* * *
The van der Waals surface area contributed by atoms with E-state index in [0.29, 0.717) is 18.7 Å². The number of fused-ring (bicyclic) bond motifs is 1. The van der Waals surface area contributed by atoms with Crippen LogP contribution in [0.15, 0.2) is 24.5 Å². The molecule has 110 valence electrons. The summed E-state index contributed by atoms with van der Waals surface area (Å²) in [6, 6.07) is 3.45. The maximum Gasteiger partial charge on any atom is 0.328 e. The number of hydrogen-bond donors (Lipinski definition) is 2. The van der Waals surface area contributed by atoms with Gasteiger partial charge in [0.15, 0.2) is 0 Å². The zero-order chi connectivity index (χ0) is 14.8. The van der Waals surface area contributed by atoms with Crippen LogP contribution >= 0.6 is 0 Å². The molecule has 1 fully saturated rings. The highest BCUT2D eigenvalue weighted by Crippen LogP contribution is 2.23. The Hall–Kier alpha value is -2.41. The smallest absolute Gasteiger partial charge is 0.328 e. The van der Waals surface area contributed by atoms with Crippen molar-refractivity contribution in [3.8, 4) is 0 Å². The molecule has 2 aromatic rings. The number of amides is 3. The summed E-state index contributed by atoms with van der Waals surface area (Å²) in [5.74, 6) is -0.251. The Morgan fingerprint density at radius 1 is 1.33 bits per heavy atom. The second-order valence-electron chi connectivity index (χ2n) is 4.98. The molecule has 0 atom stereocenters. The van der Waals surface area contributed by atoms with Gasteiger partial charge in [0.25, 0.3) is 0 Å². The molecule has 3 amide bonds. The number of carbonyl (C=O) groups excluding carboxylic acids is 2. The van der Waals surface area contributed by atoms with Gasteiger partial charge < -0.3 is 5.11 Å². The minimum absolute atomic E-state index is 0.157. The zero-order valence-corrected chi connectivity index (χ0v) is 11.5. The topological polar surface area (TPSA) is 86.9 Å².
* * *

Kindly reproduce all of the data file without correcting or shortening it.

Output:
The van der Waals surface area contributed by atoms with E-state index in [0.29, 0.717) is 18.7 Å². The number of fused-ring (bicyclic) bond motifs is 1. The van der Waals surface area contributed by atoms with Crippen LogP contribution in [0.15, 0.2) is 24.5 Å². The molecule has 110 valence electrons. The summed E-state index contributed by atoms with van der Waals surface area (Å²) in [6, 6.07) is 3.45. The maximum Gasteiger partial charge on any atom is 0.328 e. The number of hydrogen-bond donors (Lipinski definition) is 2. The van der Waals surface area contributed by atoms with Gasteiger partial charge in [0.15, 0.2) is 0 Å². The zero-order chi connectivity index (χ0) is 14.8. The van der Waals surface area contributed by atoms with Crippen LogP contribution >= 0.6 is 0 Å². The molecule has 1 fully saturated rings. The highest BCUT2D eigenvalue weighted by Crippen LogP contribution is 2.23. The Hall–Kier alpha value is -2.41. The smallest absolute Gasteiger partial charge is 0.328 e. The van der Waals surface area contributed by atoms with Crippen molar-refractivity contribution in [3.8, 4) is 0 Å². The molecule has 2 aromatic rings. The number of amides is 3. The summed E-state index contributed by atoms with van der Waals surface area (Å²) in [5.74, 6) is -0.251. The Morgan fingerprint density at radius 1 is 1.33 bits per heavy atom. The second-order valence-electron chi connectivity index (χ2n) is 4.98. The molecule has 0 atom stereocenters. The van der Waals surface area contributed by atoms with Gasteiger partial charge in [0.25, 0.3) is 0 Å². The molecule has 3 amide bonds. The number of carbonyl (C=O) groups excluding carboxylic acids is 2. The van der Waals surface area contributed by atoms with Gasteiger partial charge < -0.3 is 5.11 Å². The minimum absolute atomic E-state index is 0.157. The zero-order valence-corrected chi connectivity index (χ0v) is 11.5. The topological polar surface area (TPSA) is 86.9 Å².